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    I’m Afraid I Can’t Allow You To Speak To Dave

    | Manchester, England, UK | Bad Behavior, Crazy Requests, Liars & Scammers

    (I work in the debt recovery department of a national mail order company. The department is small, and the only white men are our senior managers, neither of whom are connected to the telephone system in any way. All the other men are Asian, and have traditional Asian names. I am female, and have quite a high-pitched voice. About half an hour after dealing with a perfectly nice, male customer, he calls back and gets me again.)

    Me: “Hello, sir! You’re speaking to [My Name] again. How can I help you?”

    Customer: *yelling* “I was talking to Dave earlier, and he’s completely f***** everything up!”

    Me: “I’m sorry, sir; you must be mistaken. You spoke to me earlier, and your payment plan was sorted out. We agreed to—”

    Customer: “I’ve never spoken to you! I spoke to Dave! I want you to transfer me to him so he can sort this s*** out!”

    Me: “Sir, please refrain from swearing. I can assure you, you did not speak to ‘Dave.’ There is no one here by that name. You spoke to me at [time] this afternoon.”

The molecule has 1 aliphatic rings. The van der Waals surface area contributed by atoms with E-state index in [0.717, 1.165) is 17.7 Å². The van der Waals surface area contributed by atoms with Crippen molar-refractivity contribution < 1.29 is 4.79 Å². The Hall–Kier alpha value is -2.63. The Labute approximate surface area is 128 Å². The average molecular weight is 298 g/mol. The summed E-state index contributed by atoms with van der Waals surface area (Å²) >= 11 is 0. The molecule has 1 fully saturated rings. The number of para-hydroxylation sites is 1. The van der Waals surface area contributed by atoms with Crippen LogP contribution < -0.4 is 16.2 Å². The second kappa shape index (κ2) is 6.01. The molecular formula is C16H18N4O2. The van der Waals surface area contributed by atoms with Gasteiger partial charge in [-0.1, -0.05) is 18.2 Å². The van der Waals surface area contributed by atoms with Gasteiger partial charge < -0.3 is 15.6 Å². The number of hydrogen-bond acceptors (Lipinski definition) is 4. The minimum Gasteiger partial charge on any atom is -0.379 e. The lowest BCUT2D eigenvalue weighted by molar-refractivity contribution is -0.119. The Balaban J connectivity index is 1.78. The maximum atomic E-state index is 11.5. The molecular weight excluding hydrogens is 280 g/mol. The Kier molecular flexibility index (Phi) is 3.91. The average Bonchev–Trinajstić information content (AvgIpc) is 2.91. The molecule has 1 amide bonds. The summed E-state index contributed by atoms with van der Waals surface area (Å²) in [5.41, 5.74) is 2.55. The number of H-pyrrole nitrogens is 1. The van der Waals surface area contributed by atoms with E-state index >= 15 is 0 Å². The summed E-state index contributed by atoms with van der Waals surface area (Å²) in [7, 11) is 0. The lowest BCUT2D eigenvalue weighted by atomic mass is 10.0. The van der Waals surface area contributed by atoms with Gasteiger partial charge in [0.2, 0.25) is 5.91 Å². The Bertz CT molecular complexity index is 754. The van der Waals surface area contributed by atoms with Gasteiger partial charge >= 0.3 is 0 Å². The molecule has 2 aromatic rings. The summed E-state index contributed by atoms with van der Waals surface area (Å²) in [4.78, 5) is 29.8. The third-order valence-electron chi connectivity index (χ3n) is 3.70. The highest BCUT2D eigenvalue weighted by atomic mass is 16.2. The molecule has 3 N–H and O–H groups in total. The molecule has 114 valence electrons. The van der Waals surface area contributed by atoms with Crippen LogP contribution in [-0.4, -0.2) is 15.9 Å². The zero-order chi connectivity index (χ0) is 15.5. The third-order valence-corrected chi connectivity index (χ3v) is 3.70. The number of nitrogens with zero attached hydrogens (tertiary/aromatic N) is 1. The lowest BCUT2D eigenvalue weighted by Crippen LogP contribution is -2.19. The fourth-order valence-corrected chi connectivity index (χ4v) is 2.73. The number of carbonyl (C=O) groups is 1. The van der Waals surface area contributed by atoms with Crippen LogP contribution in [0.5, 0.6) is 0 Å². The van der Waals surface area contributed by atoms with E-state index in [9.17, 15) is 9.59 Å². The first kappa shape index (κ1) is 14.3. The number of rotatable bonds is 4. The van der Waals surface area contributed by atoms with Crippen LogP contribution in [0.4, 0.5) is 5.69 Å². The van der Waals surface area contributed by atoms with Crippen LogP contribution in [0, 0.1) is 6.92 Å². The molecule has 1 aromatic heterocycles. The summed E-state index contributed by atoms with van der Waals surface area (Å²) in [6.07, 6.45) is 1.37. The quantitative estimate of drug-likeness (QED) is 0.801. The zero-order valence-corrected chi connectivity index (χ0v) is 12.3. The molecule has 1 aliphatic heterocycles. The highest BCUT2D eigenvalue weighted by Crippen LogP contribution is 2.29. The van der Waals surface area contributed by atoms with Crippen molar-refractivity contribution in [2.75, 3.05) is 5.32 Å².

Customer: “Are you calling me a f****** liar?”

    Me: “Sir, please stop using language like that, otherwise I will have to terminate this call. I think you might be mistaking us for another company you may have called today. Not only is there no-one called ‘Dave,’ but my user ID is the only one to access your account in the last month, and I recall speaking to you earlier.”

    (The customer starts screaming so loud, I turn the volume down on my headset. My colleagues are getting distracted by the noise, and even my manager is peering over at me. Eventually he stops for breath.)

    Me: “Sir, there is no point in me lying to you, as you clearly don’t believe me. Why would I make my life and yours difficult by continuing to ‘lie’ to you? Also, the idea that I could be mistaken for a man is… Well, I don’t even…”

    (At this point, my colleagues are all either laughing, or trying not to because they’re on the phone to other customers. My manager’s eyes have gone wide.)

    Manager: “Hang up, and I’ll call him back.”

    (I do as I’m told. Two minutes later, my manager comes over, grinning widely.)

    Manager: “He admitted straight away he might have been wrong, and paid up.”